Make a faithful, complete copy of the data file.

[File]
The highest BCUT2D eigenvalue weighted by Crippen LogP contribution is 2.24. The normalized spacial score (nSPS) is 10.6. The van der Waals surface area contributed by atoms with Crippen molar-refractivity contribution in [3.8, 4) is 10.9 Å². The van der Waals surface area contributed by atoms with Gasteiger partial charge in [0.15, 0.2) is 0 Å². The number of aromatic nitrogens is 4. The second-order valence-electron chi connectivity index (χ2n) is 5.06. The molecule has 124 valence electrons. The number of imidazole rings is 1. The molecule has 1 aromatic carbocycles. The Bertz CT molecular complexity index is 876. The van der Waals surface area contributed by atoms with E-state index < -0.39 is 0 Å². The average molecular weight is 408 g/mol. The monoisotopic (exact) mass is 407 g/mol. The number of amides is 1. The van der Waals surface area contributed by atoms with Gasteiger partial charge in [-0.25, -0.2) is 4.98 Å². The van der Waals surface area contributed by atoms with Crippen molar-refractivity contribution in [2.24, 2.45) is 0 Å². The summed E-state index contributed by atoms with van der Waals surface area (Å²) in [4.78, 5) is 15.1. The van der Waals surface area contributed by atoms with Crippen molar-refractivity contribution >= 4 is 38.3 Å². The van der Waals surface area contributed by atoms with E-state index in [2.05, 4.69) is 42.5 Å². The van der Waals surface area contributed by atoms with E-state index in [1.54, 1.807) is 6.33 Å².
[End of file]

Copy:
The highest BCUT2D eigenvalue weighted by Crippen LogP contribution is 2.24. The normalized spacial score (nSPS) is 10.6. The van der Waals surface area contributed by atoms with Crippen molar-refractivity contribution in [3.8, 4) is 10.9 Å². The van der Waals surface area contributed by atoms with Gasteiger partial charge in [0.15, 0.2) is 0 Å². The number of aromatic nitrogens is 4. The second-order valence-electron chi connectivity index (χ2n) is 5.06. The molecule has 124 valence electrons. The number of imidazole rings is 1. The molecule has 1 aromatic carbocycles. The Bertz CT molecular complexity index is 876. The van der Waals surface area contributed by atoms with E-state index < -0.39 is 0 Å². The average molecular weight is 408 g/mol. The monoisotopic (exact) mass is 407 g/mol. The number of amides is 1. The van der Waals surface area contributed by atoms with Gasteiger partial charge in [-0.25, -0.2) is 4.98 Å². The van der Waals surface area contributed by atoms with Crippen molar-refractivity contribution in [2.24, 2.45) is 0 Å². The summed E-state index contributed by atoms with van der Waals surface area (Å²) in [4.78, 5) is 15.1. The van der Waals surface area contributed by atoms with Crippen molar-refractivity contribution >= 4 is 38.3 Å². The van der Waals surface area contributed by atoms with E-state index in [2.05, 4.69) is 42.5 Å². The van der Waals surface area contributed by atoms with E-state index in [1.54, 1.807) is 6.33 Å².